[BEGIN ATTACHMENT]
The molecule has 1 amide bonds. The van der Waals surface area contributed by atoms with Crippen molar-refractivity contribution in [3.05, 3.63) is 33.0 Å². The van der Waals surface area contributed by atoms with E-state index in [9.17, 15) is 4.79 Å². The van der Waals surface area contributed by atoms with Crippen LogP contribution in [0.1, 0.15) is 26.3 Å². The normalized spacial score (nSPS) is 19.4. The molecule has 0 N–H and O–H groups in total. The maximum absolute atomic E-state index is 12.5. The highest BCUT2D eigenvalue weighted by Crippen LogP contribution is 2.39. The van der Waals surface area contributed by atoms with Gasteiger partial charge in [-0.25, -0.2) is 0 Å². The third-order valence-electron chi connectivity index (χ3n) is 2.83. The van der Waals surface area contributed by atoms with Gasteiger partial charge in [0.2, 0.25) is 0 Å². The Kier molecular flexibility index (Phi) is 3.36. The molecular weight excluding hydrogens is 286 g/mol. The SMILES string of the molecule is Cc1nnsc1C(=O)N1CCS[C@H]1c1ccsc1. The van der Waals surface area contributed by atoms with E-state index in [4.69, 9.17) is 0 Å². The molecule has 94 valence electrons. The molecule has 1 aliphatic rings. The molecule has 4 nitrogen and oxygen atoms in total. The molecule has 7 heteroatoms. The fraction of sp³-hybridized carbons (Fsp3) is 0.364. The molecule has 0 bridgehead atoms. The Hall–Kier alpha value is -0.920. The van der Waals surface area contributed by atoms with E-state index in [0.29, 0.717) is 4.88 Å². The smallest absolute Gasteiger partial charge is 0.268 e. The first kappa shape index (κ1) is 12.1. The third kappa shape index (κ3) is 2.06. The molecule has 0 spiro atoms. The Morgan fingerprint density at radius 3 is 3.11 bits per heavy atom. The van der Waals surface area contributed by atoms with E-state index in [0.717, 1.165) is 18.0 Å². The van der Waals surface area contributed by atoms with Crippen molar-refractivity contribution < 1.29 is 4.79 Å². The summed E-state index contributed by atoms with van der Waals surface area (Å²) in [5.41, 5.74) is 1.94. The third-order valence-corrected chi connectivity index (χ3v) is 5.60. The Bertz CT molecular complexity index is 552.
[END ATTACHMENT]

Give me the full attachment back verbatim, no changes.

The molecule has 1 amide bonds. The van der Waals surface area contributed by atoms with Crippen molar-refractivity contribution in [3.05, 3.63) is 33.0 Å². The van der Waals surface area contributed by atoms with E-state index in [9.17, 15) is 4.79 Å². The van der Waals surface area contributed by atoms with Crippen LogP contribution in [0.1, 0.15) is 26.3 Å². The normalized spacial score (nSPS) is 19.4. The molecule has 0 N–H and O–H groups in total. The maximum absolute atomic E-state index is 12.5. The highest BCUT2D eigenvalue weighted by Crippen LogP contribution is 2.39. The van der Waals surface area contributed by atoms with Gasteiger partial charge in [-0.25, -0.2) is 0 Å². The third-order valence-electron chi connectivity index (χ3n) is 2.83. The van der Waals surface area contributed by atoms with Gasteiger partial charge in [0.2, 0.25) is 0 Å². The Kier molecular flexibility index (Phi) is 3.36. The molecular weight excluding hydrogens is 286 g/mol. The SMILES string of the molecule is Cc1nnsc1C(=O)N1CCS[C@H]1c1ccsc1. The van der Waals surface area contributed by atoms with E-state index in [4.69, 9.17) is 0 Å². The molecule has 94 valence electrons. The molecule has 1 aliphatic rings. The molecule has 4 nitrogen and oxygen atoms in total. The molecule has 7 heteroatoms. The fraction of sp³-hybridized carbons (Fsp3) is 0.364. The molecule has 0 bridgehead atoms. The Hall–Kier alpha value is -0.920. The van der Waals surface area contributed by atoms with E-state index in [0.29, 0.717) is 4.88 Å². The smallest absolute Gasteiger partial charge is 0.268 e. The first kappa shape index (κ1) is 12.1. The third kappa shape index (κ3) is 2.06. The molecule has 0 spiro atoms. The Morgan fingerprint density at radius 3 is 3.11 bits per heavy atom. The van der Waals surface area contributed by atoms with E-state index in [0.717, 1.165) is 18.0 Å². The van der Waals surface area contributed by atoms with Crippen molar-refractivity contribution < 1.29 is 4.79 Å². The summed E-state index contributed by atoms with van der Waals surface area (Å²) in [5.41, 5.74) is 1.94. The third-order valence-corrected chi connectivity index (χ3v) is 5.60. The Bertz CT molecular complexity index is 552.